AWS Lambda Warm-Up Strategies, Reserved vs. Provisioned Concurrency

AWS Lambda is an excellent service for running serverless applications, allowing you to build highly scalable and cost-effective solutions. However, one common concern with Lambda is the cold start issue that occurs when a function has been idle for a while and needs to handle an incoming request. Cold starts can lead to increased latency, which can negatively impact the performance of your application.

In this blog post, we’re going to discuss two concurrency control mechanisms available in AWS Lambda, Reserved Concurrency and Provisioned Concurrency, and how they can help in warming up your Lambda functions. We’ll also compare their differences and highlight which strategy could be the right solution for your application needs.

Reserved Concurrency

Reserved concurrency allows you to reserve a certain number of concurrent executions for a specific Lambda function. By setting a reserved concurrency value, you are guaranteeing that a designated number of concurrent instances are always available for that function, up to the specified limit.

Benefits of Reserved Concurrency:

  1. Prevents ‘noisy neighbor’ issues
  2. Guarantees available execution capacity for critical functions

However, it’s essential to note that reserved concurrency on its own does not reduce cold start times. Cold starts may still be experienced when a function with reserved concurrency has to instantiate new instances, but the reservation helps ensure that the desired instances can start without interference from other functions.

Provisioned Concurrency

Provisioned Concurrency is a feature that directly addresses the cold start issue. It allows you to pre-warm a specific number of function instances, so they are ready to respond immediately to incoming requests. With provisioned concurrency, you can maintain fast and consistent response times, regardless of the function’s previous utilization.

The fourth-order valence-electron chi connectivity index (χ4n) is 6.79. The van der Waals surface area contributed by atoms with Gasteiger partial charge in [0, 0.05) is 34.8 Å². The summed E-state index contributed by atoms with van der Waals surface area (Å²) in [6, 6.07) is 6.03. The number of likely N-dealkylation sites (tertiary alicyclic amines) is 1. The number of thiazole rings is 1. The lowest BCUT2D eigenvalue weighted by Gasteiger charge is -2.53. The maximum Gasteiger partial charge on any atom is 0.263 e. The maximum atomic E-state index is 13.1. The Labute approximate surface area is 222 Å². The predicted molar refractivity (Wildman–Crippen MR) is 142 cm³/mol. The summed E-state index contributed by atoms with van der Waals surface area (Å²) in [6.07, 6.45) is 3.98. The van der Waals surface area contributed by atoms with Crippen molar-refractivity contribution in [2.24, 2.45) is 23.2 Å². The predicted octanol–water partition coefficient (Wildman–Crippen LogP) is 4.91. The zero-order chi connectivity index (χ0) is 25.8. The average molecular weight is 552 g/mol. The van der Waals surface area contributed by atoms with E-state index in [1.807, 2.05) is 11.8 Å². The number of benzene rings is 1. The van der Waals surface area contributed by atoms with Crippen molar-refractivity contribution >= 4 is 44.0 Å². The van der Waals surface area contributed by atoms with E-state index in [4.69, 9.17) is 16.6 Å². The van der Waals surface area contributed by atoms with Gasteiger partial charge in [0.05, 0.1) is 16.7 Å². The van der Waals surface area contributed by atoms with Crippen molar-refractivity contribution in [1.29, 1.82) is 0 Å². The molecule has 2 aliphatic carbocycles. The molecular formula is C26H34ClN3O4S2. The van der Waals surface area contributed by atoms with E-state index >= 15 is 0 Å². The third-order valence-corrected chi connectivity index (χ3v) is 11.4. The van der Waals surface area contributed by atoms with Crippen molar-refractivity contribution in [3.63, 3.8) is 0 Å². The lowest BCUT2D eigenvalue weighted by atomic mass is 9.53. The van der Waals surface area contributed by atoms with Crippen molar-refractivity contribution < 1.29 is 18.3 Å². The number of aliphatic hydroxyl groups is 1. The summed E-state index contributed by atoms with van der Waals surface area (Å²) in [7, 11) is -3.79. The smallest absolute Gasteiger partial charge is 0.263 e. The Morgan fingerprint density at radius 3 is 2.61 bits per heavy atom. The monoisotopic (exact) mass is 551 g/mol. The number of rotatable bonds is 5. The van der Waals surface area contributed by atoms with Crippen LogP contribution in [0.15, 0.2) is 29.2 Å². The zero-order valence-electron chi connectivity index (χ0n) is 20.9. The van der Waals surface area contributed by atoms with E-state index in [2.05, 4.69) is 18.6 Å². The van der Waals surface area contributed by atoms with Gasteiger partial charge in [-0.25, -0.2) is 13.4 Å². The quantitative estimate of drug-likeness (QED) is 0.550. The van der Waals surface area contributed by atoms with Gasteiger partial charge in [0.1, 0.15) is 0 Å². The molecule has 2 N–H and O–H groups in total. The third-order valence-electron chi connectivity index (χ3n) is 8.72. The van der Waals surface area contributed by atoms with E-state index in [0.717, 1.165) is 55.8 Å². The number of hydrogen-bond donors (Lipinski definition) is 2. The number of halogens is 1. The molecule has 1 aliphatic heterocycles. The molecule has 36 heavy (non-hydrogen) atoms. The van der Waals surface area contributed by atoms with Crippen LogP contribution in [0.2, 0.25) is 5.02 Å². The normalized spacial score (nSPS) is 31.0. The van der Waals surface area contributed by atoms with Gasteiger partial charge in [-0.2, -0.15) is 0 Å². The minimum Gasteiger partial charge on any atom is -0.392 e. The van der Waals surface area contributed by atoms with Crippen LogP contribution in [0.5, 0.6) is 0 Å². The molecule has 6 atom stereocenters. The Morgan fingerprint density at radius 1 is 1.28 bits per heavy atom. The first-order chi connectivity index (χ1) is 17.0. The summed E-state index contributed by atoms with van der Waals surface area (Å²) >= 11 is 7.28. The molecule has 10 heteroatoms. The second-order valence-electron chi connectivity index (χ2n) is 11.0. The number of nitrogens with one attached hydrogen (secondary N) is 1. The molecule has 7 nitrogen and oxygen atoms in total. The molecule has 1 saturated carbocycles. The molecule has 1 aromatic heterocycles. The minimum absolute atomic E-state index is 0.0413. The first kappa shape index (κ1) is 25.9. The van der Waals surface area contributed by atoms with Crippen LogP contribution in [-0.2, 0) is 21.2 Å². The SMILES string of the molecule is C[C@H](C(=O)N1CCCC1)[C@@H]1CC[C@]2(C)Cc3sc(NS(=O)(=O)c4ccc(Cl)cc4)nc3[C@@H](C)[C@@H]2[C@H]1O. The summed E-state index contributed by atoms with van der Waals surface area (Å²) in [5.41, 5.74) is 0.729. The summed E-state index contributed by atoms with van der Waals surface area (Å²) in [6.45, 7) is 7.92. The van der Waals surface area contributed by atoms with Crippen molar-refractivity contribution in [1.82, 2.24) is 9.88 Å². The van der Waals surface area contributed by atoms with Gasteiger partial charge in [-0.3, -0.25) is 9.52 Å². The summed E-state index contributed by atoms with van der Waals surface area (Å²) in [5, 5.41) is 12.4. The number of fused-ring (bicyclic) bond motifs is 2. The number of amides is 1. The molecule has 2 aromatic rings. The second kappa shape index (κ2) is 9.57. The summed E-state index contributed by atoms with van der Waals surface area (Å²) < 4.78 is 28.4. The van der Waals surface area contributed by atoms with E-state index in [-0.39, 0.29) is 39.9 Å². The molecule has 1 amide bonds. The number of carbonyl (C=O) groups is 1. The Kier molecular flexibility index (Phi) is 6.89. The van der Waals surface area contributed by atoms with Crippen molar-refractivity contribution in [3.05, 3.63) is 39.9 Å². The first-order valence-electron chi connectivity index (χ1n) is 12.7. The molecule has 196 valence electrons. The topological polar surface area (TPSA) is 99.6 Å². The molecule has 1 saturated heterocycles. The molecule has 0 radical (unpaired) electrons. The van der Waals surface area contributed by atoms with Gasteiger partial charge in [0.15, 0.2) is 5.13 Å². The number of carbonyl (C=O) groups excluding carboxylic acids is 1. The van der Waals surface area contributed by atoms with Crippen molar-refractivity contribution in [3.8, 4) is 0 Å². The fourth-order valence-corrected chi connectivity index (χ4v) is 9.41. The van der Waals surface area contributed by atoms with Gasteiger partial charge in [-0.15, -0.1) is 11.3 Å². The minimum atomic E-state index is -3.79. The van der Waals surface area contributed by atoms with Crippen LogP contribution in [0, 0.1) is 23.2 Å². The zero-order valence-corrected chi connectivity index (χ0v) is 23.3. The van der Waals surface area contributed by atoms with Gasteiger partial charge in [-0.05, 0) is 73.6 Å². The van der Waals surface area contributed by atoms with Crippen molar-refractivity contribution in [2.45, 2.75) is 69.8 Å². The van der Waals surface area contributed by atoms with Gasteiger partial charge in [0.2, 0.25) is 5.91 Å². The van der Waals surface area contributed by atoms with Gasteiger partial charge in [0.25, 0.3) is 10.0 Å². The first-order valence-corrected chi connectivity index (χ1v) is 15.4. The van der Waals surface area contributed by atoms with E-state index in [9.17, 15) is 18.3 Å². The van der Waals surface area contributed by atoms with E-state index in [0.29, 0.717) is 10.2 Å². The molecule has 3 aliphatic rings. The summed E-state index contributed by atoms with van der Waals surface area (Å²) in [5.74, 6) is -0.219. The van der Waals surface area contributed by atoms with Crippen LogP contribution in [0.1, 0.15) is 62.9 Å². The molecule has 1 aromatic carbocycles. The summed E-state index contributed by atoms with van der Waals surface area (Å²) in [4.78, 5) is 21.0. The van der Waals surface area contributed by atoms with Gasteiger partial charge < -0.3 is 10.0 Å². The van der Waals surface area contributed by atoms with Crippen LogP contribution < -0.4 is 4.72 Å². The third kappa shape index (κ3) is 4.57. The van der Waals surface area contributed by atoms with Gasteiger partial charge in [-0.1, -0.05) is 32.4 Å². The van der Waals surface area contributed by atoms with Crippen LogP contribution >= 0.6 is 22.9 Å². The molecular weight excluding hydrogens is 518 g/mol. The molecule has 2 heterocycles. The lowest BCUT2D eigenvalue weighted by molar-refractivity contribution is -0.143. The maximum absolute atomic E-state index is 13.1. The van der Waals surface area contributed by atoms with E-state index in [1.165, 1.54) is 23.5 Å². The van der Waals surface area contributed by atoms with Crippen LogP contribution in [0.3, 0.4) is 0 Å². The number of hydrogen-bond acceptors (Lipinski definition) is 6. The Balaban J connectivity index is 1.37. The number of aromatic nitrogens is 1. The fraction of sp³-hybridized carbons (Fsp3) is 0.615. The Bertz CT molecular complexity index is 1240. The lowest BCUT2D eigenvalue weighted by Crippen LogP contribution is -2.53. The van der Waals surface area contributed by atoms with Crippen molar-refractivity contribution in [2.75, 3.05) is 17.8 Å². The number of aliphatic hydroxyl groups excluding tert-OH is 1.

Benefits of Provisioned Concurrency:

  1. Reduces cold start latency
  2. Ensures consistent performance

Note that enabling provisioned concurrency incurs additional costs based on the number of instances configured and their duration of operation.

Solution: How to Keep Your Lambda Function Warm

If you want to eliminate cold starts from your application altogether, using Provisioned Concurrency is the recommended approach. Pre-warming instances directly tackle the cold start issue by keeping them ready for immediate execution.

Here’s how to set up Provisioned Concurrency:

  1. Open the AWS Lambda console
  2. Select the function you want to configure the concurrency
  3. Go to the Configuration tab and adjust the settings
  4. Enter a value for provisioned concurrency
  5. Configure auto-scaling policy (optional)
  6. Save the settings

Reserved Concurrency can be a complementary solution to Provisioned Concurrency if you want to manage the overall concurrency usage across your Lambda functions effectively. It becomes particularly helpful when you have multiple functions sharing the available concurrency limit and want to allocate a specific number of concurrent executions to critical or latency-sensitive functions.


AWS Lambda’s concurrency control mechanisms, Reserved Concurrency and Provisioned Concurrency, provide different ways to address the cold start problem and manage your Lambda function’s performance. While reserved concurrency ensures availability, provisioned concurrency tackles cold starts head-on, pre-warming instances and enabling consistent response times.

Choosing the right warm-up strategy for your Lambda function depends on your specific application requirements, its critical nature, and your budget for AWS resources. In many cases, using a combination of both reserved and provisioned concurrency can optimize your serverless application’s performance and cost-effectiveness.

Author: robot learner
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